Janet B. Matsen:Lab Tips & Tricks
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*gives you healthier cells and more plasmids than . TB for plasmid
Revision as of 17:24, 2 March 2012
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I came to the Lidstrom Lab with zero molecular biology or synthetic biology experience. I have great appreciation for all of the resources put online by the OpenWetWare community and other websites, so I am hopeful that I can share some of what I have learned. Please contact me with questions, comments, and corrections.
This collection is largely advice given to me by The Amazing Justin Siegel.
- purifying DNA on a gel column has ~ 90% loss. purifying DNA on a column (non-gel) has ~ 90% recovery. avoid gel purification. (Justin)
- Freeze 'N Squeeze Gel extraction...?
- Purify gels on gel-specific kits. Purify PCR products on PCR product specific kits. The former does a less effective job removing primer dimers. (Justin)
- Try annealing = 55oC in PCR before anything else.
- Grow in TB, not LB. This along gives me orders of magnitude higher miniprep yields.
- Grow overnight cultures in liquid:air ratios of at least 1:4; increasing the culture volume seems like a good idea at first but the lower oxygen concentrations are detrimental to plasmid yields.
- Specific suggestions for amounts of culture grow pSB plasmids overnight before miniprepping:
- pSB1A3 (high copy number): 2mL of TB is sufficient for miniprepping .
- pSB3K3 (medium copy number): 2*2mL (parallel culture tubes) of pSB3K3 is sufficient but 3*2 mL is better.
- pSB4C5: I have only done pSB4C5 (low copy number) once but I prepped 50 mL from an overnight culture in a 250 mL flask and got 50 uL with 200 ng/uL and was pleased with it. The absorbance at 230nm looked higher than usual but the DNA peak was good.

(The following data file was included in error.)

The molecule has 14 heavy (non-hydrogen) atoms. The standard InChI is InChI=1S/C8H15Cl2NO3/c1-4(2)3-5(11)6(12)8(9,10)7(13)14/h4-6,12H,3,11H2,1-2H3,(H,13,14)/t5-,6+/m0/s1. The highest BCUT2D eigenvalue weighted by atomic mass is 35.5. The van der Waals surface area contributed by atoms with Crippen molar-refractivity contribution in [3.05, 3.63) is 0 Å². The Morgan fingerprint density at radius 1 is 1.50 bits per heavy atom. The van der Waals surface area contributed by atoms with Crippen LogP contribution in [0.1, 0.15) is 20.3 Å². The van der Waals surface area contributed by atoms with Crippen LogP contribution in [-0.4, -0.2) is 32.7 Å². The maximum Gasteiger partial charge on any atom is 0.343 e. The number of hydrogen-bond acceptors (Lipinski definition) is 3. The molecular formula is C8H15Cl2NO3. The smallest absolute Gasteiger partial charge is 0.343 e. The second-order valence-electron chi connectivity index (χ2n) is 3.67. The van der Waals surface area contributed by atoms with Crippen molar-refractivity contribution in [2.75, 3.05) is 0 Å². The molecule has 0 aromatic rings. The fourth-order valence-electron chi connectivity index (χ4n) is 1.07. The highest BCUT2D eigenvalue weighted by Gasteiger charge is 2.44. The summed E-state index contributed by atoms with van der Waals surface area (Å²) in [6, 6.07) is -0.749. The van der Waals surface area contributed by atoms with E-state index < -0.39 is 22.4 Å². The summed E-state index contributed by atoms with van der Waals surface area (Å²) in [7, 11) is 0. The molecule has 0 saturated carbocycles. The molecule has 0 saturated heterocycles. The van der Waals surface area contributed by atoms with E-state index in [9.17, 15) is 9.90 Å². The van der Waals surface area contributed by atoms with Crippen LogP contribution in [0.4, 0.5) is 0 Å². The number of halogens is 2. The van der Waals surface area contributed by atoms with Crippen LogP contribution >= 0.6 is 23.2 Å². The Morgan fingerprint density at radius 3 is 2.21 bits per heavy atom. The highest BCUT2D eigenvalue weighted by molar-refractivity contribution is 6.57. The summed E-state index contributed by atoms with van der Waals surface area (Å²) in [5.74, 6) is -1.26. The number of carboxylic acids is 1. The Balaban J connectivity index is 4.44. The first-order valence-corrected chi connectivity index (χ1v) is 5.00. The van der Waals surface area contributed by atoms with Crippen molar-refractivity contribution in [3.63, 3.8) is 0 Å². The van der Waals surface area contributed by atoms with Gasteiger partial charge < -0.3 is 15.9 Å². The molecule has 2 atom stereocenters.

- Optimizing PCR rxns:
- Try the PCR with 55oC for annealing and 0% DMSO first, almost always. If that doesn't work, you will see the manual gives you MANY options for things to change including template concentration, primer concentration, annealing temperature, Mg2+ concentrations, polymerase concentration, alternate buffers, extension time, and annealing temperature. There is no way you could test all the combinatorial possibilities here. I generally only change the annealing temperature and % DMSO if my template concentration is within the suggested range. I generally do 12 rxns (20 uL each) with 4 temperatures (on a gradient PCR block), each at 4 temperatures ranging from 55oC - 70oC, and 0%, 5%, and 10% DMSO. If one of these conditions don't work, there is little hope that changing other things will be a game changer.
- You can re-use tips when loading into wells if you rinse in the TB buffer in your block between every step. This is great because tips are ~$40/box. Don't do this for important samples just in case.
- If you are gel-purifing large volumes of PCR product, you can tape the lanes together. The greatest dangers are (a) the well ripping and allowing your sample to leak out and (b) having the buffer slosh you sample out of the well when you move or bump the box. Come talk to me about extremes in taping because I have made all the possible mistakes.
- TB (terrific broth) gives you healthier cells and more plasmids than LB. I use LB for freezer stocks because or media prep person makes it in abundance but TB for minipreps to get higher plasmid yield.
- Don't transform plates at room temp over the weekend, especially if you rely on Amp resistance. Often you see a lot of contamination! (Janet)
- Don't be surprised if you get contamination on plates with multiple antibiotic resistances. There are plenty of plasmids floating around natural systems with multiple on them already. Bacteria make antibiotics in natural systems to add competition to an an environment. (Mary Lidstrom)